Aberdeen City Region Deal chiefs hear “concern” over rail pledge pause


CITY deal chiefs have heard fears over the future of a £200 million rail project to speed up rail journeys between Aberdeen and the Central Belt.

In 2016, the SNP Scottish Government announced it would add cash to the £250m UK-Scottish Government deal to “boost innovation, internationalisation, digital connectivity, and infrastructure” across the region.

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But only £8.7m was spent of £254m in eight years, before funding for the Aberdeen to Central Belt Journey Time Improvement Project was paused in the 2024-25 Scottish Budget.

And a meeting of North East deal chiefs has been warned the lack of movement “ultimately will have an impact” on the scheme’s delivery.

The Aberdeen City Region Deal Joint Committee heard the funding pause is “obviously a concern” for the wider region deal.

Transport strategy manager Paul Finch told the panel:

“The last MOU update, we were able to provide confirmation that things seemed to be going reasonably well with both the business case and the implementation of the blockades and signalling work that was required…

“It’s since been confirmed in the Scottish Parliament that the implementation work for this current year has been paused due to budget constraints, though business case preparation works and design work do continue.

“But that ultimately will have an impact on the deliverability of that scheme.

“From a city region deal point of view, or wider economic impact for the region, that is obviously a concern just because of the work that this does.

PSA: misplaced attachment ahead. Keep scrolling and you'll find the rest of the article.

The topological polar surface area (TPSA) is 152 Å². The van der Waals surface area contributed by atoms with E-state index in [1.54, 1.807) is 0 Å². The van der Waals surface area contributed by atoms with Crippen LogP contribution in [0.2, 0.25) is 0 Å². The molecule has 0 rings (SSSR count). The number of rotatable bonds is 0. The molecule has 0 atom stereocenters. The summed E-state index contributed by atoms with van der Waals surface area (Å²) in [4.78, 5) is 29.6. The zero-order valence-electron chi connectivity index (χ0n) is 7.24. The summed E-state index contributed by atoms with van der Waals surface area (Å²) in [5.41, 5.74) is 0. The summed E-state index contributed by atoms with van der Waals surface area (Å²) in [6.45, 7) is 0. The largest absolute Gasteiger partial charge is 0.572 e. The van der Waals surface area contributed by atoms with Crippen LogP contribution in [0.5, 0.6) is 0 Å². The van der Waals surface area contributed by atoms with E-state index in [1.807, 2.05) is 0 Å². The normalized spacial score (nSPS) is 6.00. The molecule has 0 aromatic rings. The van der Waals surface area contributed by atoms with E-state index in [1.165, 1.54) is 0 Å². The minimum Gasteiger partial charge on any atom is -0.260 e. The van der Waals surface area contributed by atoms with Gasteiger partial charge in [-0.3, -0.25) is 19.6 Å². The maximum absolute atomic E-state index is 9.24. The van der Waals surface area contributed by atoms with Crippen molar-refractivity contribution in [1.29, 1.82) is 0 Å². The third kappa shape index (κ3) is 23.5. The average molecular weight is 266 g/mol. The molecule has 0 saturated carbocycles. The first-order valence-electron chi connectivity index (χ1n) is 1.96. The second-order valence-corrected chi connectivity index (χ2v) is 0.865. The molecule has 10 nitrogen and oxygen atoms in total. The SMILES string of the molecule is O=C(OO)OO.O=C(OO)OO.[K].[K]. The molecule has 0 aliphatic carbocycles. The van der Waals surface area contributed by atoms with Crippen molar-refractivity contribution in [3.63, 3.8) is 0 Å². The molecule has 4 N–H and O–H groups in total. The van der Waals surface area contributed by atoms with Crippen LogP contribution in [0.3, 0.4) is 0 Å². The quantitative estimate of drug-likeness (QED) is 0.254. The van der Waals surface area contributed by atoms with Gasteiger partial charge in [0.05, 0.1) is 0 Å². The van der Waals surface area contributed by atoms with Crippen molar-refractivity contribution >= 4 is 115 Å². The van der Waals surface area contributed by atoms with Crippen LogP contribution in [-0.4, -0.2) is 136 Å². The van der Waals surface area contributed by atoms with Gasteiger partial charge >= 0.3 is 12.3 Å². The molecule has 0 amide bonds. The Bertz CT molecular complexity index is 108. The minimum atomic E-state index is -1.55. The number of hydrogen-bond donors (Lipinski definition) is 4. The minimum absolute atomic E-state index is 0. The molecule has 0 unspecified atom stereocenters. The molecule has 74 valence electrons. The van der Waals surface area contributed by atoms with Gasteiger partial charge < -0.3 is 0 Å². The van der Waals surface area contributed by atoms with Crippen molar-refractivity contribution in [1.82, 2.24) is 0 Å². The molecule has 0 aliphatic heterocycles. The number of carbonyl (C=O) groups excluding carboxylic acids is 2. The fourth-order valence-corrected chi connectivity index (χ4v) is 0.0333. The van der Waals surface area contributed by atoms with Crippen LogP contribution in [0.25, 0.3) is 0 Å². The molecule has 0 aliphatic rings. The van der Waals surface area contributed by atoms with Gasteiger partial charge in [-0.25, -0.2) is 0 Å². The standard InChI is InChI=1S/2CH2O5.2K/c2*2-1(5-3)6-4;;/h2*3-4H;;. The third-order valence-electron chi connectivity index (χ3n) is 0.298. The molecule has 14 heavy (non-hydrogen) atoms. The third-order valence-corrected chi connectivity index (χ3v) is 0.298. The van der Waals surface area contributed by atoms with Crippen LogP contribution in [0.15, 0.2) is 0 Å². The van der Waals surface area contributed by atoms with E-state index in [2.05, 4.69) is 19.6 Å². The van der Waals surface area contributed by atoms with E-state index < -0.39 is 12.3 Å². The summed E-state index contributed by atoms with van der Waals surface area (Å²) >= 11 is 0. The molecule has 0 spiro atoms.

“(It) brings wider benefits in terms of rail freight journey time improvements, local connectivity, and also impacts on the future strategies for rolling stock renewal.”

North East region MSP Douglas Lumsden previously sat on the city region deal panel as Aberdeen council co-leader.

The Scottish Conservative said:

“The Aberdeen City Region Deal has been a transformative influence on the North East in terms of research and digital infrastructure, and it shows the good that can happen when two governments work together for the benefit of everyone.

“There has been substantial buy-in from local councils, Opportunity North East and the private sector to wring the greatest benefit possible out of the deal.

“Sadly, the additional funding announced by the SNP in 2016 has been a mirage. And this has let people across the region down.

“No doubt there will be an attempt to shift the blame to Westminster – but successive SNP governments have had eight years to realise the 20-minute improvement that was promised.

“It’s looking more and more likely that there won’t be any physical infrastructure benefits before 2026, or beyond.

“People involved at the core of the project have told me that it won’t be delivered any time soon.”

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